28. “Gamification of legal services,” seemed pretty much like finding government and other services on line, with lively interface, rewards, graphics, and interaction that motivated people to persevere until they get good results. This is our modern reality, whether finding medical insurance, Social Security service, banking services, or government websites.
  29. “Global lawyer regulation”, again, is “beyond my pay grade”.
  30. “Unbundling” makes the best sense that it ever has!
  31. We need deep discussion of what a lawyer can do.
  32. My $500 preparation package for the person who cannot afford a lawyer give a person MUCH more than a Legal Aid class can. I ghost write documents, give guidance, use “document assembly” and, more often than not, for a few dollars more, get hired to accompany the person into court.
  33. Once the client learns what is really involved, they are afraid to go it alone. That’s a good thing, and I never urge them to hire me if it is a “done deal” which is rare.
  34. If we have to take clients a small step at a time, dropping out when the client runs out of money, how is that better in forcing lawyers to have to file formal motions to withdraw, attend an expensive hearing, begging to be released, and sometimes being “joined at a hip” with a client they no longer wish to represent, than not having a lawyer at all?
  35. I say the vast majority would be better if helped in putting together their financial documentation, preparing their proposed parenting plan, or preparing for mediation or trial. I say train lawyers to “unbundle” in an ethical way.
  36. “Law School Incubators”, mentioned above. I have lots of ideas here. One TDB’er had a great idea of law schools’ forming co-ops for its young graduated lawyers who want to “hang out a shingle”. I foresee opposition from the local bar to this one, but it is a subject to explore.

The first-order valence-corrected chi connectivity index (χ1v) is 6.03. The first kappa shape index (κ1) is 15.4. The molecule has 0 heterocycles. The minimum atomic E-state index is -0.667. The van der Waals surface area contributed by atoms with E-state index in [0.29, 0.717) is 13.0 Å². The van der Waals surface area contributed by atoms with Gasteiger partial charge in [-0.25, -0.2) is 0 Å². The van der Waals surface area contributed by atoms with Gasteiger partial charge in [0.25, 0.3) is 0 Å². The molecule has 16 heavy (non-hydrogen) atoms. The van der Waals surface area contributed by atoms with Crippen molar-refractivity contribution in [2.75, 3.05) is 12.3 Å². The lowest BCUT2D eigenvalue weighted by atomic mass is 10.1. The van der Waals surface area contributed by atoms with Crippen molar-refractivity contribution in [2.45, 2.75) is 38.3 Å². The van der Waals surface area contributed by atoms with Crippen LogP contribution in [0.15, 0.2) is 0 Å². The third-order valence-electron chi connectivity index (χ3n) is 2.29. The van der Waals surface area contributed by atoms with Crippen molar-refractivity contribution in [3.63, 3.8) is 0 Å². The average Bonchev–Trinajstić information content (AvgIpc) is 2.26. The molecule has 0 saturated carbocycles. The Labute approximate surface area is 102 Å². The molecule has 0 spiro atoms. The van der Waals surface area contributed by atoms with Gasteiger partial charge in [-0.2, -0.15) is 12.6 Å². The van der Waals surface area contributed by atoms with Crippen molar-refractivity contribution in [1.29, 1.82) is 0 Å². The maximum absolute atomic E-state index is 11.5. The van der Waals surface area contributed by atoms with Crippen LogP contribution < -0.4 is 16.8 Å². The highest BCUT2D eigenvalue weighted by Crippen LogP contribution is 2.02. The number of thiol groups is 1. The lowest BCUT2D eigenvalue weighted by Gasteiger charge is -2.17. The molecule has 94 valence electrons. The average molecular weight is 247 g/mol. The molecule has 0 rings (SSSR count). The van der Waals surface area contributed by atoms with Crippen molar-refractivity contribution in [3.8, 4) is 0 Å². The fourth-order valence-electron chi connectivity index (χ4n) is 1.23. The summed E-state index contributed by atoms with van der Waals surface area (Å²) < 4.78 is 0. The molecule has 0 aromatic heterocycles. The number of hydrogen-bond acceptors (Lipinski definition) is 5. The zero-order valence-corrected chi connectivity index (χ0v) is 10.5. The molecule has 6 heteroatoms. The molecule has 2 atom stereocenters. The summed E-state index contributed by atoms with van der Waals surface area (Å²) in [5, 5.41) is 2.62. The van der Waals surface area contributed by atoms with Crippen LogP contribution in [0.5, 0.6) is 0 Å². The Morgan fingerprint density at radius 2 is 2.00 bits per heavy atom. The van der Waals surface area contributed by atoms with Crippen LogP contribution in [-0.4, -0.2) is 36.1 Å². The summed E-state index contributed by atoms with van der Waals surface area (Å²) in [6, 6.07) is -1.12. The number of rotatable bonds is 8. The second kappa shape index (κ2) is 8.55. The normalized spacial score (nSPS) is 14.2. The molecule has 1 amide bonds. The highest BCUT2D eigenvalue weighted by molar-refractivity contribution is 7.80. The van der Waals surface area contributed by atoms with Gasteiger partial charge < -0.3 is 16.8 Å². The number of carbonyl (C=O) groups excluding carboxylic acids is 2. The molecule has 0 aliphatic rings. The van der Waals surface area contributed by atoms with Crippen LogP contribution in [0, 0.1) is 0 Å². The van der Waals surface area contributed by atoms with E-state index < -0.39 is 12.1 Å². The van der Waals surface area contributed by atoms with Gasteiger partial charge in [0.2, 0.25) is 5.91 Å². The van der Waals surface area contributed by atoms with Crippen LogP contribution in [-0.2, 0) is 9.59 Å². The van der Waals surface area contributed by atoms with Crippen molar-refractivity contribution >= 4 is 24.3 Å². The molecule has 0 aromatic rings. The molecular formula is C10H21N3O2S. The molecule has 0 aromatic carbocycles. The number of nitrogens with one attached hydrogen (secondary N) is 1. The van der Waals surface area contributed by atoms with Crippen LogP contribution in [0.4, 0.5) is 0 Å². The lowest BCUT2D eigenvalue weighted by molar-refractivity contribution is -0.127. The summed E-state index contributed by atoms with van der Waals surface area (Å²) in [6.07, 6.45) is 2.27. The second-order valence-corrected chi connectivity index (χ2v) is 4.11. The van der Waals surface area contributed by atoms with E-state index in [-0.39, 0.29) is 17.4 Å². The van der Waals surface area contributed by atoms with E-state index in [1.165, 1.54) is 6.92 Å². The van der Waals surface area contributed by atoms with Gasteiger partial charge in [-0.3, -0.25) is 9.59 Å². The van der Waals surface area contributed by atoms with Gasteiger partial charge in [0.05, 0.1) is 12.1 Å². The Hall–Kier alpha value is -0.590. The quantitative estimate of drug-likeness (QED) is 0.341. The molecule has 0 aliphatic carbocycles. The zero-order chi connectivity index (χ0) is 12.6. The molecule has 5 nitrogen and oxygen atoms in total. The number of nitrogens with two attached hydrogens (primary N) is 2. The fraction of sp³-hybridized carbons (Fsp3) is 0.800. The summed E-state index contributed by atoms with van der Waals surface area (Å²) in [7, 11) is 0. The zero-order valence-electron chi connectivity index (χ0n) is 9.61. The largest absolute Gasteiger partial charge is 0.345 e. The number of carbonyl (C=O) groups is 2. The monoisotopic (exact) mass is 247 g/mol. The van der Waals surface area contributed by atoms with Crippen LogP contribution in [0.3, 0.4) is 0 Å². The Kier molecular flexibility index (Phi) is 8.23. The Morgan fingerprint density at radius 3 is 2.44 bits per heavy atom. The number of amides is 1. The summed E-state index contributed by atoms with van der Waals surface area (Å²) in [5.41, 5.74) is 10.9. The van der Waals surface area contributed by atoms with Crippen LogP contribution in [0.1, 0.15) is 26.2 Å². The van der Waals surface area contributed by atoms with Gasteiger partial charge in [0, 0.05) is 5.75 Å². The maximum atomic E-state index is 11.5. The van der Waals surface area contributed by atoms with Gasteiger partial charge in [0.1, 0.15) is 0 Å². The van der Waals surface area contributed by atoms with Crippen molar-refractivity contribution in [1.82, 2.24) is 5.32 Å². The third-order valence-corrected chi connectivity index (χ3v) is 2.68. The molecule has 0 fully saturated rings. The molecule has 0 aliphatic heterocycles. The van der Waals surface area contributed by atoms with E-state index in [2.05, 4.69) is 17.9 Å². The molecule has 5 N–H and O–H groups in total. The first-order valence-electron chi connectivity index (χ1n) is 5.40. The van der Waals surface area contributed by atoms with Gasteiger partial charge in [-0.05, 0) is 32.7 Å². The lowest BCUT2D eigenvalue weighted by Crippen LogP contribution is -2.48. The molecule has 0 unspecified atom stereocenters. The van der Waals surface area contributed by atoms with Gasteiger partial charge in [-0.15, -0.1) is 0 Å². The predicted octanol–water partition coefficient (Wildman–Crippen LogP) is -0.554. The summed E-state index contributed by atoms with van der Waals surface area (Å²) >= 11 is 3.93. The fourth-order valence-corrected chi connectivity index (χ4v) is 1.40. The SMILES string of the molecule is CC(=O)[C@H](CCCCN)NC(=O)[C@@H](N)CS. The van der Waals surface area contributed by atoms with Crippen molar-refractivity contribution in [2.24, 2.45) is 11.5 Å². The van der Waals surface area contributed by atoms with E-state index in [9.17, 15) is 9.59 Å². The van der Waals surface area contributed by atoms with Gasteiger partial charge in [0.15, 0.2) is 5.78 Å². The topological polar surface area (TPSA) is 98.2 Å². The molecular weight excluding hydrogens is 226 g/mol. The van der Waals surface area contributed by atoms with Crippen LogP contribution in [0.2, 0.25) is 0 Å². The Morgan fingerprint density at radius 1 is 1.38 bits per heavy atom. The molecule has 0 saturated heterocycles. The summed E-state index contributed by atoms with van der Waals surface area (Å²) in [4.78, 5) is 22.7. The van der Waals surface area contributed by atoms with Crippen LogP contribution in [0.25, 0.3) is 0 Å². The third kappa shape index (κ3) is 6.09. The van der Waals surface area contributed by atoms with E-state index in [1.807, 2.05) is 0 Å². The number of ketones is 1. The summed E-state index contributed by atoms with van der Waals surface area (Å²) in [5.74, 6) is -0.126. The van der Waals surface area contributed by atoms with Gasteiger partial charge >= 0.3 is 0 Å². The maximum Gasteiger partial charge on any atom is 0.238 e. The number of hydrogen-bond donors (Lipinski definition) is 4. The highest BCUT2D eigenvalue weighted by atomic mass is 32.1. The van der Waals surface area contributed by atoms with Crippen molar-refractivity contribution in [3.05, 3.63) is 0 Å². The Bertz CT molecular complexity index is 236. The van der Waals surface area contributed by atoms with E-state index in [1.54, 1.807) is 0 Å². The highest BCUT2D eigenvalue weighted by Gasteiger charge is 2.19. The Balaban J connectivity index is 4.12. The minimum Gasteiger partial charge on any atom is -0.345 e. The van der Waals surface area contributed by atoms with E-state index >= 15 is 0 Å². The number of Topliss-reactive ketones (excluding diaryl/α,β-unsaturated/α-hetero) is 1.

The WV State Bar Board of Governors’ “Future of the Law Committee”.

  1. I do not expect to chair this committee beyond this year. I differ too much from “the powers that be” who are intensely well-meaning, but I believe our WV Supreme court and our State Bar are too distant from my “real world” or “the trenches” to accept or even understand what I propose.
  2. No doubt the committee needs someone more “open minded” than I because I have formed strong opinions on almost all these subjects. I hope, at the very least, that I have made an impact on convincing someone that this is a terribly important subject. And, I hope the next chairperson will be more tactful than I but not be timid or tech ignorant, or who believes, “But that’s the way we always have done it.”, and who has a thicker skin than I do.
  3. Along the same vein, I do I not expect to be invited back to TDBLaw.
  4. The “techy lawyers” are unlikely to have come from the world I have, where deep and wide reading on all subjects is the norm.
  5. And, I lack programming and other skills, and, with the “big 7 0” birthday behind me, never going to get them.
  6. I feel the young, intense, “always wanted to be a lawyer”, hi-tech lawyers may fail to see the importance of a “liberal education”. I cite Fareed Zakaria on the value of a liberal education: https://www.amazon.com/Defense-Liberal-Education-Fareed Zakaria/dp/039335234X/ref=sr_1_1?s=books&ie=UTF8&qid=1471735373&sr=1-1&keywords=Fareed+Zakaria+and+liberal+education

I hope I have contributed to the dialogue, surveyed the subject, provided ideas for debate, and positioned myself to move back into my “curmudgeonly role”, of commenting from a near distance on the world around me. I will disengage from actual participation via seminars and professional meetings.

And, now for my views on Donald Trump!…………………….see you on my personal Facebook. Start with my professional page: https://www.facebook.com/JBurtonHunterIIIandAssocsPLLC/

And come subscribe to my “grouchy blog”: https://hunterlawfirm.net/

As they say on FB: 🙂


Filament and TDBLaw Art






















This post was written by Burton Hunter

1 Comment

  • Toriseva Law says:

    When I read through the book I realised it really wasn’t serving its purpose anymore … I don’t think the tone or the message has changed. The messages are the same – that if we want to improve access to justice in our society then technology provides a great route. I think our law schools are still out of step. I think if you are a conventional lawyer and you’re not prepared to adapt to the [2020’s] you’ll struggle to survive, but if you are entrepreneurial and enthusiastic, forward looking, open minded, then there’s probably never been a more exciting time to be in the law.